During the peak exposure years of 1930 to 1970, many American veterans were told not to worry about the potential health effects of asbestos, Agent Orange or ionizing radiation exposure. Even so, asbestos was one of the top contaminants within army installations as late as 1990. It was only new construction and products that were discontinued in the late 1970s. Today, those same service men and women continue to be in danger from past exposures to many military-related asbestos applications.
Over 30 percent of all individuals diagnosed with mesothelioma are veterans. With approximately 3,000 individuals diagnosed annually with mesothelioma, those who have served their country remain at serious risk for this type of cancer as well as skin, prostate and lung cancer. Despite the danger, those currently serving in Iraq are still being exposed to potential carcinogens.
All Military Personnel are at Risk
Certain military groups carry a higher risk than other personnel do. These groups include those involved with Navy shipyards, ship boiler rooms, mines, the construction industry and demolition teams. Due to the prevalence of asbestos in a wide variety of insulation applications, fire-retardant clothing, materials and military gear, all veterans and their friends and families carry a certain degree of risk for service-related cancers and conditions, not just those in the Navy. The actor Steve McQueen is a good example of that.
Steve McQueen died on November 7, 1980 at the age of 50 from peritoneal mesothelioma. What is mesothelioma? Well it is a particularly aggressive cancer that affects the lining of the lungs, heart or abdomen. Being exposed to asbestos is the only way you can get mesothelioma. In Steve’s case, he served as a U.S. Marine from 1947 to 1950. He worked at shipyards where he stripped asbestos from pipes used on Navy ships. Diagnosed in 1979, his fight with cancer was long and painful. Like today, the prognosis back then was dim. There is no cure for this type of cancer.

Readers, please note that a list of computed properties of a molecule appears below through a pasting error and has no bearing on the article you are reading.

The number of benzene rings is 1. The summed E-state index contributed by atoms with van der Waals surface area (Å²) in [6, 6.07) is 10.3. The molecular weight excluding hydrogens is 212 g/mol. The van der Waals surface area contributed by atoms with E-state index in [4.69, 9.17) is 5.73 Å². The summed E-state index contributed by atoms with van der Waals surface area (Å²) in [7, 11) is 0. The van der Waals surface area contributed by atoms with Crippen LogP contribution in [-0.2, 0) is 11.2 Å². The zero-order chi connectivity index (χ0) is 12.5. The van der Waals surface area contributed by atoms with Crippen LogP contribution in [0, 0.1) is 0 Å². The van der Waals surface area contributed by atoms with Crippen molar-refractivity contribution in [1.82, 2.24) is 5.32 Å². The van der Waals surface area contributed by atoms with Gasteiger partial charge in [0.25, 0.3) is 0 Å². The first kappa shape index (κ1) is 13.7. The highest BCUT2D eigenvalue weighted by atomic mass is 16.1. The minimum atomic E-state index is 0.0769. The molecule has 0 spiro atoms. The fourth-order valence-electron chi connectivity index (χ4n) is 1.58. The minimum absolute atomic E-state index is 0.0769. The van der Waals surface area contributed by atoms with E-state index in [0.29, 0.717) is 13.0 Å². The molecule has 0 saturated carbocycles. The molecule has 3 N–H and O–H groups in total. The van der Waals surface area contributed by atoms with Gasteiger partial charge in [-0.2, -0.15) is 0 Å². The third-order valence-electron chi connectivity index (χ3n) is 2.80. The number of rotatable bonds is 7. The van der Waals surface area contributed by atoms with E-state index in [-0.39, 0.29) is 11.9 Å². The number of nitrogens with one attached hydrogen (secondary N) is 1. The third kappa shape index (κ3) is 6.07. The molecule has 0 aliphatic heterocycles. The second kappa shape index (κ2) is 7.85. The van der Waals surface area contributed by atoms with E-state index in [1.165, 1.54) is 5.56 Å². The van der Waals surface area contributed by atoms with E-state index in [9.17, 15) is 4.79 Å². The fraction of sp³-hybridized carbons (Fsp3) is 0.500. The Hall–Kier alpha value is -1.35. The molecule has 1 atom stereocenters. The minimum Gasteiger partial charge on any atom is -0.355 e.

Treatments, dietary interventions and exercise can help lengthen your life, but there is no way to get the asbestos out of your lungs once it gets in there. Unfortunately, service men and women are not the only ones at risk. Due to its stickiness, its tendency to get all over everything like pet hair and the easiness with which it passes from one person to another, families and friends of those exposed to asbestos can accidently breath in the fibers the same way.
In addition, the symptoms of breathing difficulties, exhaustion and coughing mimic many other disease states or simple viruses, so diagnosis is often delayed until the cancer is well advanced. By the time Steve McQueen was diagnosed, he was already physically weak and seriously ill. This lengthy dormant period between exposure and diagnosis often extends as far as 50 years. In Steve’s case, it was a little more than 30.
Extensive Military Use of Asbestos
The military began using asbestos as early as World War II due to its fire-retardant and extremely proficient insulation capabilities. At that time, it was not known to be dangerous or carcinogenic, so it was used extensively in all sorts of products including military vehicles, aircraft, clothing, buildings and military housing. Millions of personnel and their families were exposed to the toxic substance before any danger of mesothelioma was realized.
In addition, older buildings and structures known to include asbestos have not been torn down and replaced. While risk is confined to breathing in the fibers or dust created when the particles become airborne, damaged buildings such as what happens during time of war, demolition or simple wear and tear puts everyone present at risk. Due to differences in laws outside of the United States, troops who currently serve in Afghanistan or Iraq continue to be exposed to the dangers of asbestos without adequate protection.
If you were exposed to asbestos during your length of service, was close to someone who was or just believes you might have been, it’s a good idea to discuss any concerns you have about that potential asbestos exposure with your doctor. This is especially important if you are experiencing breathing difficulties or have any lung issues, even minor ones.